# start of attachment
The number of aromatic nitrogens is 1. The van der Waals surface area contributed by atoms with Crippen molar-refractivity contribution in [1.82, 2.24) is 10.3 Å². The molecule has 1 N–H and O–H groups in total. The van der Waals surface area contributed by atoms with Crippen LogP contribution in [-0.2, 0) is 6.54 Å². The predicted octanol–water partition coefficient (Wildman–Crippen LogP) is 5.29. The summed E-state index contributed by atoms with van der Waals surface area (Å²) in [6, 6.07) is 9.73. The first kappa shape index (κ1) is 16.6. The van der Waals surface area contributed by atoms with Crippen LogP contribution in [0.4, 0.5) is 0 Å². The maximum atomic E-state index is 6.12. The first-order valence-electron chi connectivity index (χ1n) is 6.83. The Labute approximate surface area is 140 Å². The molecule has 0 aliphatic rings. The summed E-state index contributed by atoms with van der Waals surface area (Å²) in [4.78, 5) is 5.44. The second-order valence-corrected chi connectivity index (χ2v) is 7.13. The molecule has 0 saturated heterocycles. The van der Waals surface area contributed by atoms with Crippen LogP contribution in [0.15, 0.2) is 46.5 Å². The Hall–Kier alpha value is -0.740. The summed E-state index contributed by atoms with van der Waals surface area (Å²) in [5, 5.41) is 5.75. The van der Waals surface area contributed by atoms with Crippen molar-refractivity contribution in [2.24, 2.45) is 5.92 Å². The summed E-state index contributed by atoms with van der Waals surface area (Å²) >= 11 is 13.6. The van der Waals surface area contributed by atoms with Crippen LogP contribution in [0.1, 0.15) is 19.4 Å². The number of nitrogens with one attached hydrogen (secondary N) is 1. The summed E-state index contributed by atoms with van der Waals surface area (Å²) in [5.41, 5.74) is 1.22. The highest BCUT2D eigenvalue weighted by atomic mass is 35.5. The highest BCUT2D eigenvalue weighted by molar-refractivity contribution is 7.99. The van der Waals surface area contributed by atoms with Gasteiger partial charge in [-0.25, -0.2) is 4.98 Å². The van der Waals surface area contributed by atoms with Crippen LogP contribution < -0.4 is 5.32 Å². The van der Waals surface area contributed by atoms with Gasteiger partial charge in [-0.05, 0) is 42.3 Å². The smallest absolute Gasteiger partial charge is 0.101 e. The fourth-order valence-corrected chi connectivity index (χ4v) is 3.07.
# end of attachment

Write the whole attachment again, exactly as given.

The number of aromatic nitrogens is 1. The van der Waals surface area contributed by atoms with Crippen molar-refractivity contribution in [1.82, 2.24) is 10.3 Å². The molecule has 1 N–H and O–H groups in total. The van der Waals surface area contributed by atoms with Crippen LogP contribution in [-0.2, 0) is 6.54 Å². The predicted octanol–water partition coefficient (Wildman–Crippen LogP) is 5.29. The summed E-state index contributed by atoms with van der Waals surface area (Å²) in [6, 6.07) is 9.73. The first kappa shape index (κ1) is 16.6. The van der Waals surface area contributed by atoms with Crippen LogP contribution in [0.4, 0.5) is 0 Å². The maximum atomic E-state index is 6.12. The first-order valence-electron chi connectivity index (χ1n) is 6.83. The Labute approximate surface area is 140 Å². The molecule has 0 aliphatic rings. The summed E-state index contributed by atoms with van der Waals surface area (Å²) in [4.78, 5) is 5.44. The second-order valence-corrected chi connectivity index (χ2v) is 7.13. The molecule has 0 saturated heterocycles. The van der Waals surface area contributed by atoms with Crippen LogP contribution in [0.15, 0.2) is 46.5 Å². The Hall–Kier alpha value is -0.740. The summed E-state index contributed by atoms with van der Waals surface area (Å²) in [5, 5.41) is 5.75. The van der Waals surface area contributed by atoms with Crippen molar-refractivity contribution in [2.24, 2.45) is 5.92 Å². The summed E-state index contributed by atoms with van der Waals surface area (Å²) >= 11 is 13.6. The van der Waals surface area contributed by atoms with Crippen LogP contribution in [0.1, 0.15) is 19.4 Å². The number of nitrogens with one attached hydrogen (secondary N) is 1. The summed E-state index contributed by atoms with van der Waals surface area (Å²) in [5.41, 5.74) is 1.22. The highest BCUT2D eigenvalue weighted by atomic mass is 35.5. The highest BCUT2D eigenvalue weighted by molar-refractivity contribution is 7.99. The van der Waals surface area contributed by atoms with Gasteiger partial charge in [-0.25, -0.2) is 4.98 Å². The van der Waals surface area contributed by atoms with Crippen LogP contribution < -0.4 is 5.32 Å². The van der Waals surface area contributed by atoms with Gasteiger partial charge in [-0.05, 0) is 42.3 Å². The smallest absolute Gasteiger partial charge is 0.101 e. The fourth-order valence-corrected chi connectivity index (χ4v) is 3.07.